Byrne CD, Wild SH. 2005. The global burden of the metabolic syndrome and its consequences for diabetes and cardiovascular disease. In: Byrne CD, Wild SH, eds. The metabolic syndrome. West Sussex, MD: John Wiley & Sons, 1-42. Ford ES, Giles WH, Mokdad AH. 2004. Increasing prevalence of the metabolic syndrome among US adults. Diabetes Care 27(10): 2444-49. Grundy SM, Cleeman JI, Daniels SR, et al. 2005. Diagnosis and management of the metabolic syndrome: an American Heart Association/National Heart, Lung, and Blood Institute Scientific Statement. Circulation 112: 2735-52. Expert Panel on Detection, Evaluation, and Treatment of High Blood Cholesterol in Adults. 2001. Executive Summary of The Third Report of The National Cholesterol Education Program (NCEP) Expert Panel on Detection, Evaluation, and Treatment of High Blood Cholesterol in Adults (Adult Treatment Panel III). JAMA 285: 2486-97. Grundy SM, Brewer HB, Cleeman JI, Smith SC, Lenfant D, for the Conference Participants. 2004. Definition of metabolic syndrome: report of the National, Heart, Lung, and Blood Institute/American Heart Association conference on scientific issues related to definition. Circulation 109: 433-38. Grundy SM. 2005. The changing face of cardiovascular risk. JACC 46: 173-76. Isomaa B, Almgren P, Tuomi T, et al. 2001. Cardiovascular morbidity and mortality associated with the metabolic syndrome. Diabetes Care 24(4): 683-89. Kahn R, Buse J, Ferranninni E, Stern M. 2005. The metabolic syndrome: time for a critical appraisal. Joint statement from the American Diabetes Association and the European Association for the Study of Diabetes. Diabetes Care 28: 2289-304. Lorenzo C, Hunt KJ, Williams K, Haffner SM. 2007. The National Cholesterol Education Program­Adult Treatment Panel III, International Diabetes Federation, and World Health Organization definitions of the metabolic syndrome as predictors of incident cardiovascular disease and diabetes. Diabetes Care 30: 8-13. Arango C, Bobes J, Aranda P, Carmena R, Garcia-Garcia M, Rejas J; on behalf of the CLAMORS Study Collaborative Group. 2008. A comparison of schizophrenia outpatients treated with antipsychotics with and without metabolic syndrome: findings from the CLAMORS study. Schizophr Res Jul 5. [Epub ahead of print]. Bobes J, Arango C, Aranda P, Carmena R, Garcia-Garcia M, Rejas J; CLAMORS Study Collaborative Group. 2007. Cardiovascular and metabolic risk in outpatients with schizophrenia treated with antipsychotics: results of the CLAMORS Study. Schizophr Res 90(1-3): 162-73. De Hert M, van Winkel R. 2008. The metabolic syndrome in patients treated with antipsychotic medication. World Psychiatry Submitted. Goff DC, Sullivan LM, McEvoy JP, et al. 2005. A comparison of ten-year cardiac risk estimates in schizophrenia patients from the CATIE study and matched controls. Schizophr Res 80(1): 4553. Meyer JM, Davis VG, Goff DC, et al. 2008. Change in metabolic syndrome parameters with antipsychotic treatment in the CATIE Schizophrenia Trial: prospective data from phase 1 Schizophr Res 101(1-3): 273-86. Nasrallah HA, Meyer JM, Goff DC, et al. 2006. Low rates of treatment for hypertension, dyslipidemia and diabetes in schizophrenia: data from the CATIE schizophrenia trial sample at baseline. Schizophr Res 86(1-3): 15-22. De Hert M, van Winkel R, Van Eyck D, et al. 2006. Prevalence of diabetes, metabolic syndrome and metabolic abnormalities in schizophrenia over the course of the illness: a cross-sectional study. Clin Pract Epidemiol Ment Health 2:14 De Hert M, Schreurs V, Sweers K, et al. 2008. Typical and atypical antipsychotics differentially affect long-term incidence rates of the metabolic syndrome in first-episode patients with schizophrenia: a retrospective chart review. Schizophr Res 101(1-3): 295-303.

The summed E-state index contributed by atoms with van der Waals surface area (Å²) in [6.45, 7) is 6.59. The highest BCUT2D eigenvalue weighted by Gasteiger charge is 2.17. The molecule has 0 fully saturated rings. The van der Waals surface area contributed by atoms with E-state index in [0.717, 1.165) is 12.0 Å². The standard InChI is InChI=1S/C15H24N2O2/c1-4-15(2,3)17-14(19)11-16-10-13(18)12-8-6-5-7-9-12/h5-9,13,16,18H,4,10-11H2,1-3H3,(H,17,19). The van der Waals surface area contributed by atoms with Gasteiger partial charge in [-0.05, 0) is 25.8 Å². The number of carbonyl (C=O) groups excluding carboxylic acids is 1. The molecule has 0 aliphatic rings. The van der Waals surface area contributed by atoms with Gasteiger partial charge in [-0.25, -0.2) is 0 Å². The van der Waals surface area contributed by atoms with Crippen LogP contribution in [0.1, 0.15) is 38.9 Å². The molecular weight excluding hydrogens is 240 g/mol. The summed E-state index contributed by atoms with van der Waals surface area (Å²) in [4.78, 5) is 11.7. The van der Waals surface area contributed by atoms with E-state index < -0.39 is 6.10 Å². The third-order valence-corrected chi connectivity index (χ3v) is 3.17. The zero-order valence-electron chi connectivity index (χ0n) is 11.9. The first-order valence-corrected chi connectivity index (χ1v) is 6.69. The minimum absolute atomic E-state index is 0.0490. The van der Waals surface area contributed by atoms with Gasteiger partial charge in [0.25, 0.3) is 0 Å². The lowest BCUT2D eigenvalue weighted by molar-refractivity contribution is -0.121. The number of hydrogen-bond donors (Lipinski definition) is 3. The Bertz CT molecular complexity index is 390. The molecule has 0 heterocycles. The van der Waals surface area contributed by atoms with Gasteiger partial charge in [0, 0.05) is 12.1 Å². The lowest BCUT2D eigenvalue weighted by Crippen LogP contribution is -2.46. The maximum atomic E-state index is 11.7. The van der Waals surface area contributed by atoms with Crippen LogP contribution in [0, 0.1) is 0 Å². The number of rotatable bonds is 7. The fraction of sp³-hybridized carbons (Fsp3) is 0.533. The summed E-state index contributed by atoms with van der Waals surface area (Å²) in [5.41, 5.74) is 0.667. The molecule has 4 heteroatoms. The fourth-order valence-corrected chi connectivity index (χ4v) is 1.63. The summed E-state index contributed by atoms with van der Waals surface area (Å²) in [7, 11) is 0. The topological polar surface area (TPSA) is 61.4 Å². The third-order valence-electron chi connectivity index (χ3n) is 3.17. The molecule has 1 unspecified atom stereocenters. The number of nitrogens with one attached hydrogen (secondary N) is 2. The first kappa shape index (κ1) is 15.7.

38. 39. 40. 41. 42. 43. 44. 45. 46. 47. 48. 49. 50. 51. 52. 53. 54. 55. 56. 57. 58. 59.